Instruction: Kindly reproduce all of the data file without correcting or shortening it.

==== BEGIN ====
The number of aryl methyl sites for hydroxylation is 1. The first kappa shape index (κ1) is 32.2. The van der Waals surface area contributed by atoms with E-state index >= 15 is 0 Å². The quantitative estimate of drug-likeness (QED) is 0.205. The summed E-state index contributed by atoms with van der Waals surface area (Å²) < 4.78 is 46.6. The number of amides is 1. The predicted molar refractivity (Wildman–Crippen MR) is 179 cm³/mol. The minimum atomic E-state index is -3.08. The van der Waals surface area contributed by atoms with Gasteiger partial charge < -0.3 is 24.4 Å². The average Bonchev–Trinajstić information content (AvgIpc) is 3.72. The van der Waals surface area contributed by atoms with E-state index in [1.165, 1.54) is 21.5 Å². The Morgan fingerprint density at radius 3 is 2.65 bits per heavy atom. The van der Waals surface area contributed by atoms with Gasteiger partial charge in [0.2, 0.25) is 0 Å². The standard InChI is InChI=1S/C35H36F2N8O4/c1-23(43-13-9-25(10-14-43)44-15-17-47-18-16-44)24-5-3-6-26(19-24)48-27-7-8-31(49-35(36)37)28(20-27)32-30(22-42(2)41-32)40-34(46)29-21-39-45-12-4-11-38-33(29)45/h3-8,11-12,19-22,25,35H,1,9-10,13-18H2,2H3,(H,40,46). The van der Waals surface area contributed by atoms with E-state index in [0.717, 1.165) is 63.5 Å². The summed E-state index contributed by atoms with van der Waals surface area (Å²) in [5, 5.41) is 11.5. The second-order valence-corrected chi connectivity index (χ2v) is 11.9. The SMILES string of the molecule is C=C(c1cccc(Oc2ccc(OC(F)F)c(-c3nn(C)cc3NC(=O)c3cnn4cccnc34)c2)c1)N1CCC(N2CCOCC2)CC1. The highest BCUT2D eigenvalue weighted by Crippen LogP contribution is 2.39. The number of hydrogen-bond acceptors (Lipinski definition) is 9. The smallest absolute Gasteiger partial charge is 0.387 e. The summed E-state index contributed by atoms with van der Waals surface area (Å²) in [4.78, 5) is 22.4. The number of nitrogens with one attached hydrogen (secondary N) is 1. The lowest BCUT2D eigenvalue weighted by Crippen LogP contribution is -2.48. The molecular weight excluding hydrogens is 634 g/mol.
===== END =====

The number of aryl methyl sites for hydroxylation is 1. The first kappa shape index (κ1) is 32.2. The van der Waals surface area contributed by atoms with E-state index >= 15 is 0 Å². The quantitative estimate of drug-likeness (QED) is 0.205. The summed E-state index contributed by atoms with van der Waals surface area (Å²) < 4.78 is 46.6. The number of amides is 1. The predicted molar refractivity (Wildman–Crippen MR) is 179 cm³/mol. The minimum atomic E-state index is -3.08. The van der Waals surface area contributed by atoms with Gasteiger partial charge < -0.3 is 24.4 Å². The average Bonchev–Trinajstić information content (AvgIpc) is 3.72. The van der Waals surface area contributed by atoms with E-state index in [1.165, 1.54) is 21.5 Å². The Morgan fingerprint density at radius 3 is 2.65 bits per heavy atom. The van der Waals surface area contributed by atoms with Gasteiger partial charge in [0.2, 0.25) is 0 Å². The standard InChI is InChI=1S/C35H36F2N8O4/c1-23(43-13-9-25(10-14-43)44-15-17-47-18-16-44)24-5-3-6-26(19-24)48-27-7-8-31(49-35(36)37)28(20-27)32-30(22-42(2)41-32)40-34(46)29-21-39-45-12-4-11-38-33(29)45/h3-8,11-12,19-22,25,35H,1,9-10,13-18H2,2H3,(H,40,46). The van der Waals surface area contributed by atoms with E-state index in [0.717, 1.165) is 63.5 Å². The summed E-state index contributed by atoms with van der Waals surface area (Å²) in [5, 5.41) is 11.5. The second-order valence-corrected chi connectivity index (χ2v) is 11.9. The SMILES string of the molecule is C=C(c1cccc(Oc2ccc(OC(F)F)c(-c3nn(C)cc3NC(=O)c3cnn4cccnc34)c2)c1)N1CCC(N2CCOCC2)CC1. The highest BCUT2D eigenvalue weighted by Crippen LogP contribution is 2.39. The number of hydrogen-bond acceptors (Lipinski definition) is 9. The smallest absolute Gasteiger partial charge is 0.387 e. The summed E-state index contributed by atoms with van der Waals surface area (Å²) in [4.78, 5) is 22.4. The number of nitrogens with one attached hydrogen (secondary N) is 1. The lowest BCUT2D eigenvalue weighted by Crippen LogP contribution is -2.48. The molecular weight excluding hydrogens is 634 g/mol.